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Whether you are preserving a fox from your latest hunting foray or creating a valuable new specimen for a museum collection, small-game taxidermy can be a rewarding skill. Taxidermy is an art more than anything, and you will need to observe photos of live foxes in order to replicate their body positioning and facial expression. However, with patience and practice you can mount a fox that looks as much at home in the forest as your living room.
Foam fox mold
Foam scraping tool
Hypodermic needle with 50cc syringe
Glass fox eyes
Measure the fox carefully when you are ordering your foam mold. It is relatively easy to add or take away girth if you buy the wrong size, but less so for length.
For a lifelike tail, brush the fox’s hair backward as it dries. You may also use a minimal amount of hairspray to keep the tail fluffy.
Use the scalpel and scissors to make an incision along the spine from the base of the neck to the base of the tail. Separate the skin from the flesh using your fingers and/or the scalpel; don’t be afraid to pull on the skin, because mammals have tough hides. Leave the last two bones of each toe, but remove as much flesh as possible in the feet. If there is any blood, use cornmeal to soak it up.
Remove any excess flesh and fat from the skin with the fleshing tool. Wash the skin with dish soap and hot water. This will remove blood and dirt, as well as fat, from the skin. Dry the skin completely using a towel, followed by a hair dryer.
Drill holes in the mounting board for the legs of the foam mold. Do this before fitting the skin to the mold. The legs of the mold have threaded bolts on each foot and should also come with the nuts to secure it.
Sew the mouth shut from the inside of the skin. Begin from the center and work toward either side to avoid a lopsided mouth.
Cut a whole in each footpad for the threaded bolt of the mold to go through.
Fit the skin to the mold. The mold is only a rough start, and you will probably have to shave away foam (using the foam scraper) or add clay to create the right shape for your fox. Cut the wire of the tail to the correct length and wrap it in cotton batting for body. Use the foam scraper to remove the shiny finish on the mold so that the hide paste will adhere better.
Insert the ear liners by turning the ears inside out with your scalpel, then aligning the tip of the liner with the tip of the fox’s ear and turning it right side out again. These liners will ensure that your ears do not wrinkle or fold when they dry.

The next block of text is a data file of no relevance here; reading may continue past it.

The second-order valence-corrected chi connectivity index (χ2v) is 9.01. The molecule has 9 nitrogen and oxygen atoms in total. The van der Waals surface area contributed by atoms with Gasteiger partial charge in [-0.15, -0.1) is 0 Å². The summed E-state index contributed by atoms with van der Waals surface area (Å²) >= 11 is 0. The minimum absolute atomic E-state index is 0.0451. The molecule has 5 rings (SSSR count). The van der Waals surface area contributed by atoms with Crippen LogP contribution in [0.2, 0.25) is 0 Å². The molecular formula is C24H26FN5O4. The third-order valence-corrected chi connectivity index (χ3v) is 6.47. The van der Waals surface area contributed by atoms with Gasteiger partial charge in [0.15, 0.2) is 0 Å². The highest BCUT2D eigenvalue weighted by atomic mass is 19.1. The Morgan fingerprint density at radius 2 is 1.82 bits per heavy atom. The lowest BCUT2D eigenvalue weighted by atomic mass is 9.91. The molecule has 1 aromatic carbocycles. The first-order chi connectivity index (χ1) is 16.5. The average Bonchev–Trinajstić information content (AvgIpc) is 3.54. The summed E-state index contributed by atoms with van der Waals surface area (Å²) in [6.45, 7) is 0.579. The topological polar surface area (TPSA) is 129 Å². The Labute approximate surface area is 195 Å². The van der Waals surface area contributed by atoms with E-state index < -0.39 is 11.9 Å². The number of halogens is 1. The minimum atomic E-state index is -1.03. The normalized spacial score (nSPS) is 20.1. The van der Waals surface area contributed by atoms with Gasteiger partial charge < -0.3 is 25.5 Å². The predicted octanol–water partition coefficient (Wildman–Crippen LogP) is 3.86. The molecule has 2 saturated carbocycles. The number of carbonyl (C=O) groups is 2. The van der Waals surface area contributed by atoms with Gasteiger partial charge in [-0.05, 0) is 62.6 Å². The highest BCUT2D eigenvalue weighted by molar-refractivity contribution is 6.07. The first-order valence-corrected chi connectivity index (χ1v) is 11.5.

Mount the skin. Place a ball of modeling clay in each foot, then pull the skin onto the mold and apply hide paste to the thighs, neck and back. Secure the taxidermy on the mounting board and sew the dorsal incision using the leather needle and a cross-stitch pattern.
Inject preservative into the footpads, nose and lips using the hypodermic needle. The alcohol in the preservative will keep these fleshy areas from shrinking as the skin dries.
Adjust the face and tail. The tail has wire inside, so you may bend it into a lifelike position. Generally, foxes carry their tails down with a slight tilt up at the tip. According to accomplished taxidermist Todd Triplett in his book “The Complete Guide to Small Game Taxidermy,” the face is the most important aspect of your taxidermy and will determines if your fox looks lifelike or fake. Glue on the eyes and adjust the eyelids over them. Refer to photographs of live foxes to mimic a realistic expression.
Allow mount to dry; this will take at least a week and often more time. You may pin areas of the skin that you want to dry in a certain way (for example, pinning the ears together to keep them upright is a common trick). Check on the fox mount frequently during this time to make subtle adjustments.
Items you will need
- “The Complete Guide to Small Game Taxidermy”; Todd Triplett; 2003
- Measure the fox carefully when you are ordering your foam mold. It is relatively easy to add or take away girth if you buy the wrong size, but less so for length.
- For a lifelike tail, brush the fox's hair backward as it dries. You may also use a minimal amount of hairspray to keep the tail fluffy.
Erica Krimmel has been writing science-themed articles since 2006. Her work has appeared in "FishRap Live!" and online at the "Natural History of UC Santa Cruz" website. Krimmel graduated from the University of California, Santa Cruz with a Bachelor of Arts in Environmental Studies.